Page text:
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Mike Y

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About Mike Y

  • Birthday 08/04/1988

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    Stockholm, Sweden

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  1. Finally there are some fresh photos. The ship looks finished, I can't find any information about remaining construction activities, all messages are about visits and guided tours... So now it's time for some official visits. Some navy mr. fancypants came in: And the head of Gazprom, the main sponsor (on the right side of the guy in a white shirt): Other photos from the official page (https://vk.com/poltavaship)
  2. This is also a weakness - the project future is fully in the hands of a single opaque and inefficient company, so if somebody who was driving it on gazprom side will loose interest / personal conflict / whatever - the funding and support would go away, leaving it to the fate of some government support or crowdfunding attempts.
  3. Thanks everybody! We are fully settled in the apartment and had a series of housewarming parties, kid birthdays, vacations and other offtopic activities. I finally got some time to resume modelling. The longer the pause is, the harder it is to resume. Especially since I am facing is an internal planking, which is a tricky thing if you want it to be neat. And not all mistakes could be hidden by sanding, since a lot of planks have different thickness. D-oh! Clamping jig to the table is very convenient, I am glad I added a vice to make it possible, can recommend! First boxwood pieces on the model! Future limber streaks. Planing during a sunset is very relaxing. Made a mill fixture to route a rabbet into that boards. It works, but the cut is not very smooth. Overall, this boxwood tends to chip a bit when you mill it freehand of when you scrape it. That is unusual after pear that scrapes smooth. So I need to rely more on files and planes, using scraping for finishing touches, not for shaping I haven't faired the internal part of the hull in delicate areas, so now I am repaying that debt by fairing it now, trying not to scratch the keelson. And hey, it's 21st century, moving pictures are a thing! Frames are scratched with a diamond file to improve glue adhesion and break down the surface patina layer. Final fit is checked with a test plank next to it. Of course, the bottom of the plank is shaped to follow the curvature, and underside edges are broken to simplify the fit with the next plank. After the glue-up, some final blending is done with fine sandpaper and scraping: And the end result is "hoorray, I installed the first plank in a few years" Now it's just a matter of adding the rest of the planks. It's so great to be back!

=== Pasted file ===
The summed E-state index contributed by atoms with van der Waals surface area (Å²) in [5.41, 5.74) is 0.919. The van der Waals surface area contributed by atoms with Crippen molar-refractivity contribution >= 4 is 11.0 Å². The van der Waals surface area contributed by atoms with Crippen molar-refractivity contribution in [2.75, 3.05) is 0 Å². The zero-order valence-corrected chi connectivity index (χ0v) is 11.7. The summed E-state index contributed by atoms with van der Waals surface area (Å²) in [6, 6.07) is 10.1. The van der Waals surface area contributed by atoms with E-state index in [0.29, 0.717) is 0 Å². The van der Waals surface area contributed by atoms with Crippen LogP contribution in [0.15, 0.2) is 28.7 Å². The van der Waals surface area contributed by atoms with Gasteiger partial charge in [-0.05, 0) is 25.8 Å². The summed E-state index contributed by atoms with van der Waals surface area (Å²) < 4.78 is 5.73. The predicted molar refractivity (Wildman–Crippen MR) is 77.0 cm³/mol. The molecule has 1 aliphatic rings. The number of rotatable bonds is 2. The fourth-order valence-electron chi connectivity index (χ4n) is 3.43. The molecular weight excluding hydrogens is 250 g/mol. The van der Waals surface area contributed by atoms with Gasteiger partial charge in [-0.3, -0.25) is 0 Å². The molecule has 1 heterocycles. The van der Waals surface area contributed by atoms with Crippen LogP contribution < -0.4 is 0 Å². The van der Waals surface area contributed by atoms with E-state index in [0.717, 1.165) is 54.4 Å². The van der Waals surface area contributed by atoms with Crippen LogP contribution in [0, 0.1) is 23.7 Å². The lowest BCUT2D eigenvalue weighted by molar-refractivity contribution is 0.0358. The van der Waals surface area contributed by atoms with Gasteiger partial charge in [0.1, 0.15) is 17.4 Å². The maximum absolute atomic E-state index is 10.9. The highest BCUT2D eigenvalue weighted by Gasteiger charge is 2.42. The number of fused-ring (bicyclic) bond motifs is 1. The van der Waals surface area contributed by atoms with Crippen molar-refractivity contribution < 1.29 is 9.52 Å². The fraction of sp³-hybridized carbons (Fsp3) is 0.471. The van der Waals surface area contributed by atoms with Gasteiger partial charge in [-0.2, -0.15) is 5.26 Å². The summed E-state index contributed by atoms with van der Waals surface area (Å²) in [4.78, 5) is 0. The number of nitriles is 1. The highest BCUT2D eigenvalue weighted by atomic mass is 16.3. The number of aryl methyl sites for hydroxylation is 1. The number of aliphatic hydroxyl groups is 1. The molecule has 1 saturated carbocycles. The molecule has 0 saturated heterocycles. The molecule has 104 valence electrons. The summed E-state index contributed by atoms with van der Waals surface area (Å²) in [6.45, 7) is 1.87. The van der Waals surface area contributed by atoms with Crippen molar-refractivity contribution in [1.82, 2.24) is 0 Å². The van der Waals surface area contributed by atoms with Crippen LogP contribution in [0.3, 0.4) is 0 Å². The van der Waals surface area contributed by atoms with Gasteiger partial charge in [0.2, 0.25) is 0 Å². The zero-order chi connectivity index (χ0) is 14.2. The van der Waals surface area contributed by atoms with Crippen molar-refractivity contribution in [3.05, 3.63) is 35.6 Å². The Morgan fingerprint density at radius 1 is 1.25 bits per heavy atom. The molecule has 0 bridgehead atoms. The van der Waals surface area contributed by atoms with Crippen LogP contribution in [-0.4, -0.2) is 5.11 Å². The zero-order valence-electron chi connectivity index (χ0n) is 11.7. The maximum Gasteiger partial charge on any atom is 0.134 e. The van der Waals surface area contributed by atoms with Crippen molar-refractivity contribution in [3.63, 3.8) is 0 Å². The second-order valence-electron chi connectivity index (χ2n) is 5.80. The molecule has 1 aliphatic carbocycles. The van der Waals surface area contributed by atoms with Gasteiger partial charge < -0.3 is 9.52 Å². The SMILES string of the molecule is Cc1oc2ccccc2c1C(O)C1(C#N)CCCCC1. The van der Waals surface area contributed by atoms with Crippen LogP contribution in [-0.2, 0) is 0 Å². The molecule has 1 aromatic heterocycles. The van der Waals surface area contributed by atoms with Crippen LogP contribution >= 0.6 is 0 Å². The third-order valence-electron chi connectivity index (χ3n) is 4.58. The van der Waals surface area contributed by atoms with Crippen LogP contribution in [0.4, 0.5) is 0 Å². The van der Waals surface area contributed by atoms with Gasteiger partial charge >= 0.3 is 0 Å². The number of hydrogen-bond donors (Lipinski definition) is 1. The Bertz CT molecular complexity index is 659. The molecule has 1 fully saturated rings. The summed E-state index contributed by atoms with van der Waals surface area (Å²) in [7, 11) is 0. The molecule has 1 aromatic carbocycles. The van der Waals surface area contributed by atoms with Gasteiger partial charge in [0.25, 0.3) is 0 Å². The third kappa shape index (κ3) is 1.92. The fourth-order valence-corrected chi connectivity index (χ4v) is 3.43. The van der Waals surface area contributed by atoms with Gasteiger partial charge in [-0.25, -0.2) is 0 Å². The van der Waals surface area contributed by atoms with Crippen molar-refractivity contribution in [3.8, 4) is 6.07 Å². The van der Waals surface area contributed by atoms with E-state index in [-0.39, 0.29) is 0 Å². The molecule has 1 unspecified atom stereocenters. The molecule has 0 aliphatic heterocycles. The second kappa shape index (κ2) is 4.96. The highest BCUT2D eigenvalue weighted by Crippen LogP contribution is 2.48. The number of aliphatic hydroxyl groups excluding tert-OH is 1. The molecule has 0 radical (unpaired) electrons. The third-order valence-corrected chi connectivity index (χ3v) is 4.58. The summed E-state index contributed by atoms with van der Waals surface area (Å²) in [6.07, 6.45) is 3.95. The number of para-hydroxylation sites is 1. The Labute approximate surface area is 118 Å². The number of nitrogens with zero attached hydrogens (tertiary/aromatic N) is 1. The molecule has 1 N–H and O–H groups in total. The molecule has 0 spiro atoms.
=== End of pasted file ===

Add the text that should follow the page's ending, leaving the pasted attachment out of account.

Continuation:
4. VonHoldinghausen, thanks for the link! I totally missed it. According to the guide, framing and hull was mostly done with a seasoned timber (I saw the stacks of it), but then they probably ran out of it for some of the planking... Time will tell.
  5. Thank you for warm comments from both of us (Daria included). We had a nice bonding time reading them together. Will keep up the progress